The San Manuel Department of Public Safety joined the Los Angeles County Police Chiefs’ Association (LACPCA) and public safety agencies across the country to kick off its Pink Patch Project program at The Rose Bowl on Thursday, June 27.
The Pink Patch Project is an innovative campaign that aims to raise public awareness about breast cancer and raise funds to support research to find a cure. It is a collaborative effort between the LACPCA and nearly 400 participating public safety agencies.
Employees from the participating agencies will be wearing special pink versions of their department patches during Breast Cancer Awareness Month in October. The pink patches are intended to stimulate conversation within the community and to encourage public awareness about the importance of early detection and treatment in the fight against breast cancer.
San Manuel DPS consists of nearly 400 employees that are responsible for the safety and security of Tribal citizens, their families, San Manuel’s nearly 5,000 employees and the many patrons who visit the San Manuel Indian Reservation every year. This is the second year San Manuel has participated, and is the first and only tribal agency to participate.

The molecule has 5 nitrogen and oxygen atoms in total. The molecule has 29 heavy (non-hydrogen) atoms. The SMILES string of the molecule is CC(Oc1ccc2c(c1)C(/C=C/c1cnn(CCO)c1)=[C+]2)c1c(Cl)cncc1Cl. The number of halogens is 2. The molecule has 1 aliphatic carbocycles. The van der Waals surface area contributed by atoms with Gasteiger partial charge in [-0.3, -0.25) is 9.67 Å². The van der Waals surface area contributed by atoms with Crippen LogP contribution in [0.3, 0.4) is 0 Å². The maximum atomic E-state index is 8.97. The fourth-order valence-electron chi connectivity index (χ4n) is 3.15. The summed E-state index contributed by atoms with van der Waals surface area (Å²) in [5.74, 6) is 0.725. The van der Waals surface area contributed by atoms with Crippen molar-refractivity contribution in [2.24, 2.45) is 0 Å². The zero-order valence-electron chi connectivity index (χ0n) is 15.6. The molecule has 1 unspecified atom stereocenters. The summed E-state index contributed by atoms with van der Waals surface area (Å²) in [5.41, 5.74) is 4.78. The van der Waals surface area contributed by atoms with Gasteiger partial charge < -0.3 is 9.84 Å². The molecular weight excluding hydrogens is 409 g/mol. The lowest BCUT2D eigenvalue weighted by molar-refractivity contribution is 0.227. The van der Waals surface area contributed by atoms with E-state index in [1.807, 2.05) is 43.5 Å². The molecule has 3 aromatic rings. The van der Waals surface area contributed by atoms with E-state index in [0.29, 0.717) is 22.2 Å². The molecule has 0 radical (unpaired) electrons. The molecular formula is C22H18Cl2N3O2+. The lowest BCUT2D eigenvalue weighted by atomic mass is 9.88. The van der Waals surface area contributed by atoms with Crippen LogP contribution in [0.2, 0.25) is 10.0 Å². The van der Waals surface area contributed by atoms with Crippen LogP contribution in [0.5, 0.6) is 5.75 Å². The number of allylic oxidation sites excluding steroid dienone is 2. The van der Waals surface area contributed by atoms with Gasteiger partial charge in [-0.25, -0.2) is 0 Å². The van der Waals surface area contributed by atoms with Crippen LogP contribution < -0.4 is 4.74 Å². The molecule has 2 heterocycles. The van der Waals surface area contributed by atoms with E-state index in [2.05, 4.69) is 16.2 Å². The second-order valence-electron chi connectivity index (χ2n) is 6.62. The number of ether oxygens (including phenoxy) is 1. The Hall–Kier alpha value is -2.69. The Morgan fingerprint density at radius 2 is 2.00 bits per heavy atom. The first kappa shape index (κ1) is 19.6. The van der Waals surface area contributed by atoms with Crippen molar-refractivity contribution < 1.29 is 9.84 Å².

“San Manuel Public Safety Officers and Public Safety Assistants are some of our most visible team members, and their impact on the safety and well-being of our businesses and community is tremendous. For those who have ever been affected by breast cancer, seeing someone with the pink patch is impactful and says ‘You’re not alone. We stand with you,’” said San Manuel Band of Mission Indians Chairwoman Lynn Valbuena.
Valbuena added, “Our involvement with the Pink Patch Project is a reflection of the importance the Tribe places on working with other governments and agencies to address health and wellness. We are pleased to join first responders to demonstrate unified support to bringing awareness, help and healing to those affected by breast cancer.”